Last Edit July 22, 2001
Demand And Supply
The number of designers who can successfully complete the design of an
array-based circuit through design submission and prototype acceptance
is limited. Some estimates as of 1998 are as low as 50,000 engineers in
the USA. The demand for array-based circuit designers is already predicted
by the periodicals to exceed the supply of trained engineers.
The demand for designers capable of fast, efficient and successful design
with ASICs is exceeding the supply and the predictions for the future
show a projected shortage. In addition to adding engineers to meet the
demand, the productivity of each designer will need to be drastically
Designers must choose from a complex array of new products, new technologies,
changing standards, a wide range of support, changes in packaging, varied
design tools, and changing design rules, while evaluating cost-effectiveness
of the final product. Workstations are evolving, changing platforms, expanding
features, and moving from device to board to system level capabilites.
Note: While this book was being written, Daisy went from one of the leading
vendors to nothing, Valid transferred to the SUN platform, obsoleting
the SCALD system, hardware emulators were beginning to be interesting,
virtual memory was recognized as probably useful for the big designs,
the average array speed went from 280MHz to over 1.2Ghz, the ASIC array
size went from 1000 gates to over 100,000 gates (30,000 useable), and
design rules for the newer arrays were rated as four times more complicated
then before. In the time since, we have reached successful 750,000 gate
designs and higher, have reduced technology from 0.35 to 0.18 micron and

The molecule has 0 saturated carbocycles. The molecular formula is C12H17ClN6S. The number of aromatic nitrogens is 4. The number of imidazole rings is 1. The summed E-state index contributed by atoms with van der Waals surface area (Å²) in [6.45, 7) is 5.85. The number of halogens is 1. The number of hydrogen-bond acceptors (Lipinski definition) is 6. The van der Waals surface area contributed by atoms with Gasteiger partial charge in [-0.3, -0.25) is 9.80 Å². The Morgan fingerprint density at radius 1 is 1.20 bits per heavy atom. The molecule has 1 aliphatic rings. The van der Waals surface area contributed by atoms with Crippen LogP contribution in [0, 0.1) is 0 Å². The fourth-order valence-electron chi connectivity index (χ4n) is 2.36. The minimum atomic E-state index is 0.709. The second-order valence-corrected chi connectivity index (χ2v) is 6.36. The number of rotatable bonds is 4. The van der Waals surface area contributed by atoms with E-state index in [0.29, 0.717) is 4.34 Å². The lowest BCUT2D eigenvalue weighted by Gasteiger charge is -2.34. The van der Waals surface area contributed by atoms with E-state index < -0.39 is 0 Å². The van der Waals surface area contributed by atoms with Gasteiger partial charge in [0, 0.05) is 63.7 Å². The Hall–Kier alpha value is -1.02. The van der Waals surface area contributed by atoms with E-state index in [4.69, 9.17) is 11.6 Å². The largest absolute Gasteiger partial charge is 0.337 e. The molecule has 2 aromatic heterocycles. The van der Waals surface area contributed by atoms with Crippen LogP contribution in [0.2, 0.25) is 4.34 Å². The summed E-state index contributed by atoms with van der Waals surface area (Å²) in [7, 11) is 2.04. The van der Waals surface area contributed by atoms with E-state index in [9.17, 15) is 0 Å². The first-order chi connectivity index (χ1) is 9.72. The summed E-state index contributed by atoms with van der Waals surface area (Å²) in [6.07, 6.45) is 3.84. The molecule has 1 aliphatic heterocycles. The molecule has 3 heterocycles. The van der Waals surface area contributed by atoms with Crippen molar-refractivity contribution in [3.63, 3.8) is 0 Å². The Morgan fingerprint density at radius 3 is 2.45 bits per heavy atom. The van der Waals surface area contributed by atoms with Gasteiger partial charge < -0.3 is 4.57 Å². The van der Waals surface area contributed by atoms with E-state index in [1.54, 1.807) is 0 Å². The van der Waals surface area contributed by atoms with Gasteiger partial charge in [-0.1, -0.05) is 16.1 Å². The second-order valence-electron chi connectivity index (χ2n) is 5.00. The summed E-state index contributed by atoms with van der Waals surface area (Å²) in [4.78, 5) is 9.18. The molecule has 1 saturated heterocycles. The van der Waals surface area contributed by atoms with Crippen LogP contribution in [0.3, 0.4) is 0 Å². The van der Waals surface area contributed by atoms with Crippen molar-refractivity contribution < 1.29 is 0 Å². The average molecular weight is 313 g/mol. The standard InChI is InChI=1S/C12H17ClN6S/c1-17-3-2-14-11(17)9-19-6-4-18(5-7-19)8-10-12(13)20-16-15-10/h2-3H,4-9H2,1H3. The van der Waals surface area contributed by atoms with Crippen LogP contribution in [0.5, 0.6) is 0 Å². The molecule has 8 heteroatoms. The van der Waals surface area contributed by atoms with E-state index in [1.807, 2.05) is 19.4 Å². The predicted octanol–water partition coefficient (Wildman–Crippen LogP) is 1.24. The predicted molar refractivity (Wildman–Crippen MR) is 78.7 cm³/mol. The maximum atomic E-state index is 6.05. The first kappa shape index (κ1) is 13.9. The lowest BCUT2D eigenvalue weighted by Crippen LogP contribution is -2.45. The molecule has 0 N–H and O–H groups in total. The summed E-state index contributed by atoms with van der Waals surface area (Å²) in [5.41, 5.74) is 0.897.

switched from schematic capture to Verilog or VHDL input. Design tools
have advanced to pick up the intermediate steps between the larger packages
and tools to remove manual operations and make on-screen design a reality.
Array vendors start as many FPGAs and ASICs and are outsourcing their
libraries. EDA houses are supplying libraries alsog with a full design
flow tools set, usually with the intention of being the sole vendor for
all of the array designer's needs.
With the size, simulations became longer and 4K vectors were no longer
a reasonable limit for test vectors, packaging was pushed to its limits
and beyond, simulators were faced with the need for hardware-assist, timing
verifiers became non-unique in the design cycle, frameworks began to be
spoken of if not heavily used, behavioral languages (HDL, VHDL) were accepted
in marketing vocabulary and then supported - and are now the accepted
design start. These changes are only some of the ongoing evolution made
over the past five years.
Pick up any magazine or newspaper devoted to ASIC and at least one article
will decry the monumental task facing the design engineer in the 90's
and forward. There is a constant need to acquire new skills, understand
and master new tools and accept new array design restrictions and features.
And not only is the designer faced with the choice of which vendor and
what product, but also with the management of the design once started.
The design tools that do exist may not work together making design management
a complex and error-prone process.
As with any new technology, the engineer can choose to study the product
and its support from the design manuals, datasheets and reading literature.
ASIC array vendors provide design manuals to assist the designer in completing
a successful design submission, that point of transfer between the design
and the vendor.
Vendors maintain applications support engineers to answer questions and
to guide the customer-designer through the submission process. This "earn
while you learn" is acceptable in some cases, where design schedules will
allow the weeks or months it takes for the engineer to "get up to speed"
and to redo those design phases that failed due to misunderstanding of
the technology and its limits.